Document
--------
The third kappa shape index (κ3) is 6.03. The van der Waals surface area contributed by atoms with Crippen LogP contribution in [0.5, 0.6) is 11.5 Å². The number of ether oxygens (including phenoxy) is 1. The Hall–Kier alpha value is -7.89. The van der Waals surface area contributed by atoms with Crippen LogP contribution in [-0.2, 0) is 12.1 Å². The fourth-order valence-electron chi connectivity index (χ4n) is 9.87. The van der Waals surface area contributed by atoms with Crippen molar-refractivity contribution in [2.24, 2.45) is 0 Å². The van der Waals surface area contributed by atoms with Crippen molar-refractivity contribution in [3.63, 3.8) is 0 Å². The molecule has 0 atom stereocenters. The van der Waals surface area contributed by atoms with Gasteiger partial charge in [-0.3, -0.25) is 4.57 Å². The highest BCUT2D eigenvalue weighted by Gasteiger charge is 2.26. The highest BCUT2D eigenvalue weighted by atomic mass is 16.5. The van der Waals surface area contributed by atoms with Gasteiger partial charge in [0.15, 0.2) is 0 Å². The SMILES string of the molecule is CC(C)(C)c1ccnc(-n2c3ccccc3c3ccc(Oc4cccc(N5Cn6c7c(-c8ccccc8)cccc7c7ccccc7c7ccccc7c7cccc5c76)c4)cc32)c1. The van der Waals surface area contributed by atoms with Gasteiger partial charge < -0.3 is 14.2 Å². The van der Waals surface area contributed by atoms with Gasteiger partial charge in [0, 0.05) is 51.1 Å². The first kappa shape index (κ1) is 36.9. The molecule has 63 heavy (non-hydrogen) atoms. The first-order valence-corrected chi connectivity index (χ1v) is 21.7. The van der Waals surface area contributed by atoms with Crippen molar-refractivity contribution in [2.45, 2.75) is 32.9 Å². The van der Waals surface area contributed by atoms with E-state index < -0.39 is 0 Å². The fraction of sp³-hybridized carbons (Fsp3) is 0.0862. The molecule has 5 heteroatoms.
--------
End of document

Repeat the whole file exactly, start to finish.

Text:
The third kappa shape index (κ3) is 6.03. The van der Waals surface area contributed by atoms with Crippen LogP contribution in [0.5, 0.6) is 11.5 Å². The number of ether oxygens (including phenoxy) is 1. The Hall–Kier alpha value is -7.89. The van der Waals surface area contributed by atoms with Crippen LogP contribution in [-0.2, 0) is 12.1 Å². The fourth-order valence-electron chi connectivity index (χ4n) is 9.87. The van der Waals surface area contributed by atoms with Crippen molar-refractivity contribution in [2.24, 2.45) is 0 Å². The van der Waals surface area contributed by atoms with Crippen molar-refractivity contribution in [3.63, 3.8) is 0 Å². The molecule has 0 atom stereocenters. The van der Waals surface area contributed by atoms with Gasteiger partial charge in [-0.3, -0.25) is 4.57 Å². The highest BCUT2D eigenvalue weighted by Gasteiger charge is 2.26. The highest BCUT2D eigenvalue weighted by atomic mass is 16.5. The van der Waals surface area contributed by atoms with Gasteiger partial charge in [0.15, 0.2) is 0 Å². The SMILES string of the molecule is CC(C)(C)c1ccnc(-n2c3ccccc3c3ccc(Oc4cccc(N5Cn6c7c(-c8ccccc8)cccc7c7ccccc7c7ccccc7c7cccc5c76)c4)cc32)c1. The van der Waals surface area contributed by atoms with Gasteiger partial charge < -0.3 is 14.2 Å². The van der Waals surface area contributed by atoms with Gasteiger partial charge in [0, 0.05) is 51.1 Å². The first kappa shape index (κ1) is 36.9. The molecule has 63 heavy (non-hydrogen) atoms. The first-order valence-corrected chi connectivity index (χ1v) is 21.7. The van der Waals surface area contributed by atoms with Crippen molar-refractivity contribution in [2.45, 2.75) is 32.9 Å². The van der Waals surface area contributed by atoms with E-state index < -0.39 is 0 Å². The fraction of sp³-hybridized carbons (Fsp3) is 0.0862. The molecule has 5 heteroatoms.